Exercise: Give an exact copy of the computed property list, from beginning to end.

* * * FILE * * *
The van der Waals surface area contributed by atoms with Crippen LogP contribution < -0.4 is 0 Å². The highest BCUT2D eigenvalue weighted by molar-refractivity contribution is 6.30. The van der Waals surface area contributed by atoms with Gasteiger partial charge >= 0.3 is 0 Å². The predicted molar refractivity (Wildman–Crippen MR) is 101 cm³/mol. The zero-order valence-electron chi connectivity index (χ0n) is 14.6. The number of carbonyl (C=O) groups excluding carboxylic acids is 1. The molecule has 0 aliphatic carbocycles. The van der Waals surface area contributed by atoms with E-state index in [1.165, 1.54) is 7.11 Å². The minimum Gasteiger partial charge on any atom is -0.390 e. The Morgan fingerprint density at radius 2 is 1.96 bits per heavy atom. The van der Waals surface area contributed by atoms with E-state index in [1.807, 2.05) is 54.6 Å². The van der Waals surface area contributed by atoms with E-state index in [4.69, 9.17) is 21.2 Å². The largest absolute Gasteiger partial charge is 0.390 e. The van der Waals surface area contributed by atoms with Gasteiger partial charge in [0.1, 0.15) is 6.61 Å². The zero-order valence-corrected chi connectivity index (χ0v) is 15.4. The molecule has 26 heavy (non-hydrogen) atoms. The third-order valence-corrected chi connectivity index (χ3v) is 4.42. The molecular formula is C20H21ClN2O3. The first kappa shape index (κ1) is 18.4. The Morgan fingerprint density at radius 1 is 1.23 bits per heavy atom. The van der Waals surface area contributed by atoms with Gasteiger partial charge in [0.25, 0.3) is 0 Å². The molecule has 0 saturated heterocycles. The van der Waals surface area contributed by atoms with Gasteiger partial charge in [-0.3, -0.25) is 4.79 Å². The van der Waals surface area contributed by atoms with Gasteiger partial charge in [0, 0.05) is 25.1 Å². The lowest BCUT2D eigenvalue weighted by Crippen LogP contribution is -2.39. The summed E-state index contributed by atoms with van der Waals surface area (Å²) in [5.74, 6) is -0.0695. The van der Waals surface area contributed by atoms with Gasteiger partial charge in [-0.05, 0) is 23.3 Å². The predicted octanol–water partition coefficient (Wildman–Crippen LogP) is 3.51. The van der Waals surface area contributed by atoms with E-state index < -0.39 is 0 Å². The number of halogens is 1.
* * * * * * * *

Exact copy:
The van der Waals surface area contributed by atoms with Crippen LogP contribution < -0.4 is 0 Å². The highest BCUT2D eigenvalue weighted by molar-refractivity contribution is 6.30. The van der Waals surface area contributed by atoms with Gasteiger partial charge >= 0.3 is 0 Å². The predicted molar refractivity (Wildman–Crippen MR) is 101 cm³/mol. The zero-order valence-electron chi connectivity index (χ0n) is 14.6. The number of carbonyl (C=O) groups excluding carboxylic acids is 1. The molecule has 0 aliphatic carbocycles. The van der Waals surface area contributed by atoms with E-state index in [1.165, 1.54) is 7.11 Å². The minimum Gasteiger partial charge on any atom is -0.390 e. The Morgan fingerprint density at radius 2 is 1.96 bits per heavy atom. The van der Waals surface area contributed by atoms with E-state index in [1.807, 2.05) is 54.6 Å². The van der Waals surface area contributed by atoms with E-state index in [4.69, 9.17) is 21.2 Å². The largest absolute Gasteiger partial charge is 0.390 e. The van der Waals surface area contributed by atoms with Gasteiger partial charge in [0.1, 0.15) is 6.61 Å². The zero-order valence-corrected chi connectivity index (χ0v) is 15.4. The molecule has 26 heavy (non-hydrogen) atoms. The third-order valence-corrected chi connectivity index (χ3v) is 4.42. The molecular formula is C20H21ClN2O3. The first kappa shape index (κ1) is 18.4. The Morgan fingerprint density at radius 1 is 1.23 bits per heavy atom. The van der Waals surface area contributed by atoms with Gasteiger partial charge in [0.25, 0.3) is 0 Å². The molecule has 0 saturated heterocycles. The van der Waals surface area contributed by atoms with Gasteiger partial charge in [-0.3, -0.25) is 4.79 Å². The van der Waals surface area contributed by atoms with Gasteiger partial charge in [0, 0.05) is 25.1 Å². The lowest BCUT2D eigenvalue weighted by Crippen LogP contribution is -2.39. The summed E-state index contributed by atoms with van der Waals surface area (Å²) in [5.74, 6) is -0.0695. The van der Waals surface area contributed by atoms with Gasteiger partial charge in [-0.05, 0) is 23.3 Å². The predicted octanol–water partition coefficient (Wildman–Crippen LogP) is 3.51. The van der Waals surface area contributed by atoms with E-state index < -0.39 is 0 Å². The number of halogens is 1.